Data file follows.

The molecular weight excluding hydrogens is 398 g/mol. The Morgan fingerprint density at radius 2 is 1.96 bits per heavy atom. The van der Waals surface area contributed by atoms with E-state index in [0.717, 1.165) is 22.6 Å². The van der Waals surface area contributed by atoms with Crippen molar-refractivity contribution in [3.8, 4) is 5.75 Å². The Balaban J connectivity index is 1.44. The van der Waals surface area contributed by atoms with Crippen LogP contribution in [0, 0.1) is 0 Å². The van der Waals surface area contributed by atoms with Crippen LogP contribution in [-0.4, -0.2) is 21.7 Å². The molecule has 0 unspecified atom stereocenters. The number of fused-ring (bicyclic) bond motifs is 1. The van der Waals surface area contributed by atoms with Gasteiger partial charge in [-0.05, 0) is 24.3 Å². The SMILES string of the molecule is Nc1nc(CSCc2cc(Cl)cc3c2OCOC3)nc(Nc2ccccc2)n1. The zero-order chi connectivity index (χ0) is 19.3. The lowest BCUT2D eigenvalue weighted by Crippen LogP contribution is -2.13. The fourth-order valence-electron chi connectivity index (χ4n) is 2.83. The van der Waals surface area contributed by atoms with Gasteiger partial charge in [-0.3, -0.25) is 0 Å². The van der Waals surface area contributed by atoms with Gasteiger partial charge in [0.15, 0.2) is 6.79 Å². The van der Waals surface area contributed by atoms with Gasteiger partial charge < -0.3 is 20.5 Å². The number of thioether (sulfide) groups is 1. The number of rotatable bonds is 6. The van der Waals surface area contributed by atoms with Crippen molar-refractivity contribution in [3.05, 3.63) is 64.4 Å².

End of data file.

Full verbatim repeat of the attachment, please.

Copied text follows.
The molecular weight excluding hydrogens is 398 g/mol. The Morgan fingerprint density at radius 2 is 1.96 bits per heavy atom. The van der Waals surface area contributed by atoms with E-state index in [0.717, 1.165) is 22.6 Å². The van der Waals surface area contributed by atoms with Crippen molar-refractivity contribution in [3.8, 4) is 5.75 Å². The Balaban J connectivity index is 1.44. The van der Waals surface area contributed by atoms with Crippen LogP contribution in [0, 0.1) is 0 Å². The van der Waals surface area contributed by atoms with Crippen LogP contribution in [-0.4, -0.2) is 21.7 Å². The molecule has 0 unspecified atom stereocenters. The number of fused-ring (bicyclic) bond motifs is 1. The van der Waals surface area contributed by atoms with Gasteiger partial charge in [-0.05, 0) is 24.3 Å². The SMILES string of the molecule is Nc1nc(CSCc2cc(Cl)cc3c2OCOC3)nc(Nc2ccccc2)n1. The zero-order chi connectivity index (χ0) is 19.3. The lowest BCUT2D eigenvalue weighted by Crippen LogP contribution is -2.13. The fourth-order valence-electron chi connectivity index (χ4n) is 2.83. The van der Waals surface area contributed by atoms with Gasteiger partial charge in [-0.3, -0.25) is 0 Å². The van der Waals surface area contributed by atoms with Gasteiger partial charge in [0.15, 0.2) is 6.79 Å². The van der Waals surface area contributed by atoms with Gasteiger partial charge < -0.3 is 20.5 Å². The number of thioether (sulfide) groups is 1. The number of rotatable bonds is 6. The van der Waals surface area contributed by atoms with Crippen molar-refractivity contribution in [3.05, 3.63) is 64.4 Å².